Visual Learning on a Selective Reminding Procedure and Delayed Recall in Patients with Temporal Lobe Epilepsy
Article first published online: 3 AUG 2005
Volume 36, Issue 7, pages 704–711, July 1995
How to Cite
Giovagnoli, A. R., Casazza, M. and Avanzini, G. (1995), Visual Learning on a Selective Reminding Procedure and Delayed Recall in Patients with Temporal Lobe Epilepsy. Epilepsia, 36: 704–711. doi: 10.1111/j.1528-1157.1995.tb01050.x
- Issue published online: 3 AUG 2005
- Article first published online: 3 AUG 2005
- Received May 18, 1994; revision accepted October 18, 1994.
- Temporal lobe epilepsy;
- Interictal epileptic focus;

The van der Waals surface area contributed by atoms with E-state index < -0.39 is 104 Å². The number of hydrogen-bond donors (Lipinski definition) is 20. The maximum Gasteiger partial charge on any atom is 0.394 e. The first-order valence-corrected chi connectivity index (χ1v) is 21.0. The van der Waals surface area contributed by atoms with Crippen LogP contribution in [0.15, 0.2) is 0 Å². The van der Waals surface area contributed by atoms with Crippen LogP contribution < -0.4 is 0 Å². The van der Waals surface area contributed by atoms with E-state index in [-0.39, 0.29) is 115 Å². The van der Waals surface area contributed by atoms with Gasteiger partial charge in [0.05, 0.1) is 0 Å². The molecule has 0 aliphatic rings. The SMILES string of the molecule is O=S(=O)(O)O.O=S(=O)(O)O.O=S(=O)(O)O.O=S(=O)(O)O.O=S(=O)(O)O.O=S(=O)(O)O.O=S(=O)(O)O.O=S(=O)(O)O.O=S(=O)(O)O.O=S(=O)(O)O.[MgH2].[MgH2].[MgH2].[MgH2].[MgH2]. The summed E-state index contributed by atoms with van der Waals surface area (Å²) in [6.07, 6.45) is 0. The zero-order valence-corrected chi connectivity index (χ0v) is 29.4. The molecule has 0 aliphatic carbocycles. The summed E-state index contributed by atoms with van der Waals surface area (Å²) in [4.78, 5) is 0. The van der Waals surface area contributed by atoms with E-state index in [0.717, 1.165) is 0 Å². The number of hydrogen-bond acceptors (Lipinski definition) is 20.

- Visual short-term memory;
- Visual learning;
- Delayed recall
Summary: We administered a visual selective reminding procedure for the learning of designs to healthy controls and to left or right temporal lobe epilepsy (TLE) patients without demonstrable brain lesions. In comparison with the other groups, right TLE patients showed a deficit of learning characterized by an impairment in storing visual material and consistently retrieving it from long-term memory. Patients with left TLE performed similarly to controls. These data are consistent with the hypothesis of right hippocampal involvement in the learning of nonverbal material. Delayed retrieval of learned material was similar in all the subject groups tested at long time intervals, suggesting the impairment of learning in patients with right TLE does not necessarily imply a subsequent deficit in the retrieval of stored information. This finding may agree with the opinion that distinct functional systems subserve learning and memory.